You know it’s springtime when you see Dave the hot-dog vendor on Market Square. Hot dogs are outdoor food, at least the way Dave makes them, and there’s not much market for outdoor food when the weather’s not on speaking terms with perfect. He and Jimmy, his faithful companion who handles the cash, stay busy until they run out. They’ve usually got a line.
I knew hot dogs went way back in my home town, but a surprise encountered by reader Michael Cartwright suggests Knoxville may play a role in early hot-dog history. According to one well-known source, the first documented reference to a “hot dog,” by that particular phrase, anyway, was in Knoxville.
Okay, that source is Wikipedia, that unholy amalgamation of rumor, braggadocio, solid research, bitter revenge, and planted inside jokes by clever scholarly pranksters. Some of its entries on historical subjects, especially the more obscure ones, are pretty bizarre. Wikipedia is not a source in itself, but I have learned to rely on it as a source for sources.
The origin of hot dogs is variously ascribed to Coney Island, New York’s Polo Grounds, and to at least two world’s fairs, the one in Chicago in 1893 and the one in St. Louis in 1904. But Wikipedia cites a 2004 monograph by New York pop etymologist Barry Popik, who has never found a clear reference to a sausage as a “hot dog” before a line in the Knoxville Daily Journal in 1893. Small sausages had sometimes been called “dogs” for a few years before that, but never “hot dogs.”
No harbinger of spring a century or more ago, hot dogs seem to have signalled approaching winter, probably because, being hot, they were considered an antidote to the cold. The key line appears in a tiny two-sentence squib on page five of a Thursday paper in late September. Headed “The[y] Wore Overcoats,” it was just filler—so to speak. But it goes “It was so cool last night that the appearance of overcoats was common, and stoves and grates were again brought into comfortable use. Even the wienerwurst men began preparing to get the ‘hot dogs’ ready for sale Saturday night.”
There were quite a few sausagemakers—“wienerwurst men”—in this town with a large German-immigrant population. Most of them were concentrated in the vicinity of Market Square.
That’s some more relish for Knoxville’s cultural bun.
Meanwhile, as some may recall, I’ve long been trying to nail down the origin of another oblong fast food, the Knoxville tamale. I puzzled about it even as a kid, that in this part of the country where everything’s supposed to be Scots-Irish homespun, tamales have been as well known as biscuits and gravy, a staple in some families, and a fond memory of East Tennessee childhoods long before mine. In the ’90s, an elderly farmer on Market Square still sold his unusual tamales. He told me that his aunt made them, and she had learned how when she was a little girl.
I found stray tamales in old photographs: the Conservation Exposition of 1913 featured a tamale concession. The Knoxville City Directory lists “tamale manufacturers” by 1909, and in a crime story I ran across one incidental reference to late-night tamale vendors in the streets in 1903. But I never figured out where they came from, or who introduced them. I’ve asked our leading tamale purveyors, like Clara, of Mary’s Tamales on Magnolia, where I enjoyed a fine luncheon last month. Tamale cooks are better at providing fine tamales than local tamale history.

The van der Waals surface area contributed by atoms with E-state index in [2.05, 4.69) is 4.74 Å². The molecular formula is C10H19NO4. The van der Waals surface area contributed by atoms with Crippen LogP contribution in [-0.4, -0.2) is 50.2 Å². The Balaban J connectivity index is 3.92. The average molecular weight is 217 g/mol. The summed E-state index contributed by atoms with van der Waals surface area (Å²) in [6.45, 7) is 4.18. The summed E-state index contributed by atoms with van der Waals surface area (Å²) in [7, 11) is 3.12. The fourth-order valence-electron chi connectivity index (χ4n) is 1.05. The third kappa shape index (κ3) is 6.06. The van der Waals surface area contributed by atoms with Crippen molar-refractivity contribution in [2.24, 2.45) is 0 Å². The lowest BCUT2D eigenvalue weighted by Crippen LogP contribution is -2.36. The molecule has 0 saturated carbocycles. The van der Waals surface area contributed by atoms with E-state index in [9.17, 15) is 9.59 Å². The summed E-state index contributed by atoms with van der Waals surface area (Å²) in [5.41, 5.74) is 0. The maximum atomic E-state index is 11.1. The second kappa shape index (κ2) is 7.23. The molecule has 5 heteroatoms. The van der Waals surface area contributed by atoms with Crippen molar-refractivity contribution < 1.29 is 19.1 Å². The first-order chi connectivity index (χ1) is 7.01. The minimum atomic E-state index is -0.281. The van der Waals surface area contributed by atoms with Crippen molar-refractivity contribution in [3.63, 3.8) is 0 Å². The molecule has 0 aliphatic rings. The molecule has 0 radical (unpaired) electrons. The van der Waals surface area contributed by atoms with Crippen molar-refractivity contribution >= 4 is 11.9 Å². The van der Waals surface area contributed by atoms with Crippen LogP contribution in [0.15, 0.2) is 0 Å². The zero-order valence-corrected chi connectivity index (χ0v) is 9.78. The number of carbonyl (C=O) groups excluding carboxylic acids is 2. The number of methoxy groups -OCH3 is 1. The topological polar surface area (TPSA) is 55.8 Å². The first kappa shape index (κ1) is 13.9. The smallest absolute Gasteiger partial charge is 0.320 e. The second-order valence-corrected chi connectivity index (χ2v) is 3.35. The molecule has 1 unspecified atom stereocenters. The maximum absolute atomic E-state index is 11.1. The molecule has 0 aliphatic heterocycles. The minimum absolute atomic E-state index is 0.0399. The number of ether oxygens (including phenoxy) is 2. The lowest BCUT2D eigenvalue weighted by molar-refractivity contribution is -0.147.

Bob Davis may have stumbled across my holy grail. A pilot who’s best known as an aviation historian, he found it in a 1917 obituary of an influential man who died at his East Knoxville home, of a stroke at age 55.
The revelation comes in an issue of the Knoxville Journal & Tribune, under the heading, “Harry Royston, Hot Tamale Vender, Dies / Well Known Negro, Introduced Mexican Dish in Knoxville Thirty Years Ago.”
It tells the story of a very popular guy. “The death of Royston removes one of the most conspicuous negro [sic] characters in Knoxville. Thirty years ago he came to Knoxville and introduced ‘hot tamales,’ the famous Mexican dish, composed of mashed maize and minced meats, and in connection with this exclusively novel business he also sold ‘wienerwursts,’ toy balloons and other novelties. He also introduced ‘hokey pokey ice cream.’ He was popular with the little folks and on every parade day Harry would supply the toy balloons to the juveniles.
“For many years he conducted the ‘tamale’ business and spent much of his earnings giving his children educational advantages.... Harry had numbers of men employed to visit all parts of Knoxville every night selling his famous ‘tamales’ and the loud voice of the vendor always announced that ‘they’re hot, red hot, they’re Harry’s.’ This announcement has pealed out in the later hours of night for the past 30 years.”
So the Knoxville tamale appeared in or about 1887. It’s still a mystery where Royston came up with his inspiration. He was said to be from Greeneville. He started with a cart, and is listed as a “peddler” for several years. But from about 1907 until his death, he ran a proper tamale restaurant at the corner of Willow and Patton. Today, it’s a corner of concrete rubble, a couple of blocks east of the Old City, a part of town we’ve abandoned to highway blight. He lived just around the corner on New Street, where he died.
Back to our first subject, the Knoxville hot dog vendors of 1893, it may be important to note that the German butchers of Market Square weren’t the only “wienerwurst men.” Royston sold wienerwurst, too, as his obituary makes clear, and his characteristic chant proves he was fond of the adjective “hot.” Could the original American hot dog have come from Royston’s already historic tamale cart?